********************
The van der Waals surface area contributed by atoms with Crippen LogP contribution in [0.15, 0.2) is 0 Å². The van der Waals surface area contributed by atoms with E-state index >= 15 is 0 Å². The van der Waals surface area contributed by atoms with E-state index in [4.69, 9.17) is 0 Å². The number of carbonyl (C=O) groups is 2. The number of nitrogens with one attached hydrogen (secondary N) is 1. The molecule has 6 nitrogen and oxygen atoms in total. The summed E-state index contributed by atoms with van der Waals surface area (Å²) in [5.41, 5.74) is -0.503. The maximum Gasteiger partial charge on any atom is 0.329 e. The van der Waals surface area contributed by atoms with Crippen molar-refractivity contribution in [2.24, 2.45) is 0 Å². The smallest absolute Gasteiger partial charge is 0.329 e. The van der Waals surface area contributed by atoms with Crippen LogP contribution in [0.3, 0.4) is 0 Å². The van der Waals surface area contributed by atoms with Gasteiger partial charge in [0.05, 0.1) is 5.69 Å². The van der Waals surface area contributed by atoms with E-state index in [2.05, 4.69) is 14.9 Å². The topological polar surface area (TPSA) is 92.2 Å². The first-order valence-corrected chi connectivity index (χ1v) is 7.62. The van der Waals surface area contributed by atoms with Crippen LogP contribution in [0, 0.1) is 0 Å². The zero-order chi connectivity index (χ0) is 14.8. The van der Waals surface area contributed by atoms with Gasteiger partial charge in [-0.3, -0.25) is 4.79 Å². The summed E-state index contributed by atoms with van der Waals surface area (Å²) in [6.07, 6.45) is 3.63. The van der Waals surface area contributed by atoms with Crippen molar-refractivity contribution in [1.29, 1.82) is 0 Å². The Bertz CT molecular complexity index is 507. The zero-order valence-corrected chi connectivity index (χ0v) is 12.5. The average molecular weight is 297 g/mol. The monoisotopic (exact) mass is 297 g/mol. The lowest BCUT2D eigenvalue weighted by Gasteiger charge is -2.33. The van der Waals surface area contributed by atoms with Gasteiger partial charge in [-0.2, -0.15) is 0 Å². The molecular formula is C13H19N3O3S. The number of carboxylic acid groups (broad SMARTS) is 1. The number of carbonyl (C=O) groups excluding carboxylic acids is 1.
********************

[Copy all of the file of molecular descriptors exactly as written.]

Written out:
The van der Waals surface area contributed by atoms with Crippen LogP contribution in [0.15, 0.2) is 0 Å². The van der Waals surface area contributed by atoms with E-state index >= 15 is 0 Å². The van der Waals surface area contributed by atoms with E-state index in [4.69, 9.17) is 0 Å². The number of carbonyl (C=O) groups is 2. The number of nitrogens with one attached hydrogen (secondary N) is 1. The molecule has 6 nitrogen and oxygen atoms in total. The summed E-state index contributed by atoms with van der Waals surface area (Å²) in [5.41, 5.74) is -0.503. The maximum Gasteiger partial charge on any atom is 0.329 e. The van der Waals surface area contributed by atoms with Crippen molar-refractivity contribution in [2.24, 2.45) is 0 Å². The smallest absolute Gasteiger partial charge is 0.329 e. The van der Waals surface area contributed by atoms with Crippen LogP contribution in [0.3, 0.4) is 0 Å². The van der Waals surface area contributed by atoms with Gasteiger partial charge in [0.05, 0.1) is 5.69 Å². The van der Waals surface area contributed by atoms with E-state index in [2.05, 4.69) is 14.9 Å². The topological polar surface area (TPSA) is 92.2 Å². The first-order valence-corrected chi connectivity index (χ1v) is 7.62. The van der Waals surface area contributed by atoms with Crippen LogP contribution in [0, 0.1) is 0 Å². The zero-order chi connectivity index (χ0) is 14.8. The van der Waals surface area contributed by atoms with Gasteiger partial charge in [-0.3, -0.25) is 4.79 Å². The summed E-state index contributed by atoms with van der Waals surface area (Å²) in [6.07, 6.45) is 3.63. The van der Waals surface area contributed by atoms with Crippen molar-refractivity contribution in [1.29, 1.82) is 0 Å². The Bertz CT molecular complexity index is 507. The zero-order valence-corrected chi connectivity index (χ0v) is 12.5. The average molecular weight is 297 g/mol. The monoisotopic (exact) mass is 297 g/mol. The lowest BCUT2D eigenvalue weighted by Gasteiger charge is -2.33. The van der Waals surface area contributed by atoms with Gasteiger partial charge in [-0.2, -0.15) is 0 Å². The molecular formula is C13H19N3O3S. The number of carboxylic acid groups (broad SMARTS) is 1. The number of carbonyl (C=O) groups excluding carboxylic acids is 1.